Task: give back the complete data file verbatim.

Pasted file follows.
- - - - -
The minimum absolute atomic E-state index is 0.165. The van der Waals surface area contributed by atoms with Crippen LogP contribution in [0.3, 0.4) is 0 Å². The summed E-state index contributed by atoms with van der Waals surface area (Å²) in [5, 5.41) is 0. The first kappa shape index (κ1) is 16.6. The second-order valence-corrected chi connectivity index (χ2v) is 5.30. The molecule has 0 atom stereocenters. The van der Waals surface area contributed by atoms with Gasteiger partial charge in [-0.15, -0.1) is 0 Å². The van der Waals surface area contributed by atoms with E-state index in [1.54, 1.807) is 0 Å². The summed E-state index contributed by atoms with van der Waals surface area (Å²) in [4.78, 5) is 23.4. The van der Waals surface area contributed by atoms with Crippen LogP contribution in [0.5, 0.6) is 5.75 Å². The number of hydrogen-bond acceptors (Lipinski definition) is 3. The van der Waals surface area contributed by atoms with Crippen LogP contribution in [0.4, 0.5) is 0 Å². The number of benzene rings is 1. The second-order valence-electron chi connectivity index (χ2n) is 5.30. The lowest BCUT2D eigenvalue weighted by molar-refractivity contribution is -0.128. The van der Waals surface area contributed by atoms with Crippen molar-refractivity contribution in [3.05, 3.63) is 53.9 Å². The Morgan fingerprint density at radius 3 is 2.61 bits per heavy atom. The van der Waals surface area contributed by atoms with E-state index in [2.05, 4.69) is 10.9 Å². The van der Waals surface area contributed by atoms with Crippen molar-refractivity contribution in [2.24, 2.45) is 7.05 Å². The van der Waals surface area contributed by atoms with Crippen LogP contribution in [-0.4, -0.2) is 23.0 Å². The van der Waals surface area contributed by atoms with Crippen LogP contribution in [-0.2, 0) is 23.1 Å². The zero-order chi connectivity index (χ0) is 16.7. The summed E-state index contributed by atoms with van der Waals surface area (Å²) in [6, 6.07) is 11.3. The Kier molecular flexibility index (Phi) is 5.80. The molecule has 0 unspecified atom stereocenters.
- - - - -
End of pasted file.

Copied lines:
The minimum absolute atomic E-state index is 0.165. The van der Waals surface area contributed by atoms with Crippen LogP contribution in [0.3, 0.4) is 0 Å². The summed E-state index contributed by atoms with van der Waals surface area (Å²) in [5, 5.41) is 0. The first kappa shape index (κ1) is 16.6. The second-order valence-corrected chi connectivity index (χ2v) is 5.30. The molecule has 0 atom stereocenters. The van der Waals surface area contributed by atoms with Gasteiger partial charge in [-0.15, -0.1) is 0 Å². The van der Waals surface area contributed by atoms with E-state index in [1.54, 1.807) is 0 Å². The summed E-state index contributed by atoms with van der Waals surface area (Å²) in [4.78, 5) is 23.4. The van der Waals surface area contributed by atoms with Crippen LogP contribution in [0.5, 0.6) is 5.75 Å². The number of hydrogen-bond acceptors (Lipinski definition) is 3. The van der Waals surface area contributed by atoms with Crippen LogP contribution in [0.4, 0.5) is 0 Å². The number of benzene rings is 1. The second-order valence-electron chi connectivity index (χ2n) is 5.30. The lowest BCUT2D eigenvalue weighted by molar-refractivity contribution is -0.128. The van der Waals surface area contributed by atoms with Crippen molar-refractivity contribution in [3.05, 3.63) is 53.9 Å². The Morgan fingerprint density at radius 3 is 2.61 bits per heavy atom. The van der Waals surface area contributed by atoms with E-state index in [2.05, 4.69) is 10.9 Å². The van der Waals surface area contributed by atoms with Crippen molar-refractivity contribution in [2.24, 2.45) is 7.05 Å². The van der Waals surface area contributed by atoms with Crippen LogP contribution in [-0.4, -0.2) is 23.0 Å². The van der Waals surface area contributed by atoms with Crippen LogP contribution in [-0.2, 0) is 23.1 Å². The zero-order chi connectivity index (χ0) is 16.7. The summed E-state index contributed by atoms with van der Waals surface area (Å²) in [6, 6.07) is 11.3. The Kier molecular flexibility index (Phi) is 5.80. The molecule has 0 unspecified atom stereocenters.